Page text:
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Disease burden, complication rates, and health-care costs of heparin-induced thrombocytopenia in the USA: a population-based study. Lancet Haematol 2018 May;5(5):e220-e231 PMID: 29703336

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BACKGROUND: Heparin-induced thrombocytopenia can be a life-threatening and limb-threatening complication of heparin therapy. Incidence and complication rates of this condition have been extrapolated from studies with modest sample sizes, and despite the availability of therapeutic interventions the outcomes of heparin-induced thrombocytopenia are not well understood. We aimed to estimate disease burden, complication rates, and costs of heparin-induced thrombocytopenia in the USA.

METHODS: In this population-based study we analysed data from 2009 to 2013 from the Nationwide (National) Inpatient Sample (NIS), a large, all-payer inpatient health-care database in the USA. To validate the International Classification of Diseases, Ninth Revision, Clinical Modification (ICD-9-CM) code for heparin-induced thrombocytopenia (289.84), we defined the sensitivity and specificity of this code using patient data from 2013 from a local hospital (Froedtert Memorial Lutheran Hospital, Milwaukee, WI, USA). The primary outcomes assessed were the incidence of hospital discharges with codes for heparin-induced thrombocytopenia and of discharges for heparin-induced thrombocytopenia associated with cardiopulmonary bypass, haemodialysis, hip or knee arthroplasty, trauma or injury (or both), and gingival or periodontal disease (or both). We also assessed the incidence of thrombosis, bleeding, limb or digit amputation, mortality, length of hospital stay, and associated hospital charges.

FINDINGS: Between 2009 and 2013, 97 566 discharges from the NIS assigned the ICD-9-CM code for heparin-induced thrombocytopenia, and 149 911 247 discharges coded for non-heparin-induced thrombocytopenia, were analysed. Overall, heparin-induced thrombocytopenia was identified in 97 566 (0·065%; SE 0·0012) of 150 008 813 discharges, corresponding to approximately one in 1500 hospital admissions. Patients undergoing cardiopulmonary bypass had the highest rates of heparin-induced thrombocytopenia (7702 [0·63%; SE 0·03] of 1 230 362), followed by those undergoing haemodialysis (23 012 [0·47%; 0·01] of 4 908 100), those with gingival or periodontal disease, or both (106 [0·12%; 0·03] of 88 621), and those with trauma or injury, or both (541 [0·09%; 0·01] of 602 944); patients with hip (845 [0·04%; 0·004] of 1 943 353) and knee (676 [0·02%; 0·002] of 3 022 602) arthroplasty had the lowest rates of heparin-induced thrombocytopenia. Thrombosis (29 079 [29·8%; SE 0·4] of 97 566) and bleeding (6044 [6·2%; 0·2] of 97 566) were common complications in heparin-induced thrombocytopenia, and 1446 (23·9%; 1·2) of 6044 patients with heparin-induced thrombocytopenia who had haemorrhage died. 742 (0·76%; SE 0·06) of 97 566 patients with heparin-induced thrombocytopenia discharges underwent amputations compared with 173 043 (0·12%; 0·001) of 149 911 247 with non-heparin-induced thrombocytopenia discharges (adjusted odds ratio 5·095 [95% CI 4·309-6·023]; p<0·0001). Overall, in-hospital mortality was 9842 (10·1%; SE 0·2) of 97 508 in discharge summaries coded for heparin-induced thrombocytopenia compared with 3 206 700 (2·1%; 0·01) of 149 811 891 in discharges for non-heparin-induced thrombocytopenia (adjusted odds ratio 4·075 [95% CI 3·846-4·317]; p<0·0001). The median length of stay among live discharges was 8·9 days (IQR 4·6-17·1) and total hospital charges were US$83 072 (IQR 37 240-188 419) for heparin-induced thrombocytopenia discharges compared with 2·6 days (1·4-4·8) and $21 360 (11 426-41 917) for non-heparin-induced thrombocytopenia discharges (p<0·0001 for both). 333 discharges from a local hospital were analysed to assess the diagnostic sensitivity and specificity of the heparin-induced thrombocytopenia ICD-9-CM code; sensitivity was 90·9% (95% CI 57·1-99·5) and specificity was 94·4% (91·1-96·6).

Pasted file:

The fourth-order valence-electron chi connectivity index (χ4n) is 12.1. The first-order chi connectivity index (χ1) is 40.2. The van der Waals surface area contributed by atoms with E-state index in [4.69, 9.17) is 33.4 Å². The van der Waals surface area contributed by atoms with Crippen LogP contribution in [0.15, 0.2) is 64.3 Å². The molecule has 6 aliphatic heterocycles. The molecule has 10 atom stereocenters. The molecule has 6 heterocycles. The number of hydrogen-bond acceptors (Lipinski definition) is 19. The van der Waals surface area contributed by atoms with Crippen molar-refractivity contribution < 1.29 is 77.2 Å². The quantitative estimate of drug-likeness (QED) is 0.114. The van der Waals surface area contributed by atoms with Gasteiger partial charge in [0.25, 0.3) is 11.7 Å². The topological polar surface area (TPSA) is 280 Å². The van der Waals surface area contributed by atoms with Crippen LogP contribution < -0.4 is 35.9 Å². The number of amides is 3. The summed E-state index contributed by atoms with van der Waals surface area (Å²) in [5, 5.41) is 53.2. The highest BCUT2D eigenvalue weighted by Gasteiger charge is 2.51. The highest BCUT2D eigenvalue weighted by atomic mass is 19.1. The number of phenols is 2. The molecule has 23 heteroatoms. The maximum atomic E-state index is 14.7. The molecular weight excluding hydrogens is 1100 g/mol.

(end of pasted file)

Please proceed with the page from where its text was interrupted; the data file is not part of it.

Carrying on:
INTERPRETATION: Complication rates for heparin-induced thrombocytope

Author List

Dhakal B, Kreuziger LB, Rein L, Kleman A, Fraser R, Aster RH, Hari P, Padmanabhan A


Richard H. Aster MD Professor in the Medicine department at Medical College of Wisconsin
Binod Dhakal MD Assistant Professor in the Medicine department at Medical College of Wisconsin
Raphael Fraser PhD Assistant Professor in the Institute for Health and Equity department at Medical College of Wisconsin
Parameswaran Hari MD Chief, Professor in the Medicine department at Medical College of Wisconsin
Anand Padmanabhan MD, PhD Associate Professor in the Pathology department at Medical College of Wisconsin


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MESH terms used to index this publication - Major topics in bold

Aged, 80 and over
Cohort Studies
Cost of Illness
Health Care Costs
Hospital Mortality
Middle Aged
Patient Discharge
Risk Assessment
Treatment Outcome
United States
Young Adult
jenkins-FCD Prod-297 dff1a717c492f00bf6291286365f1f4fe95208f1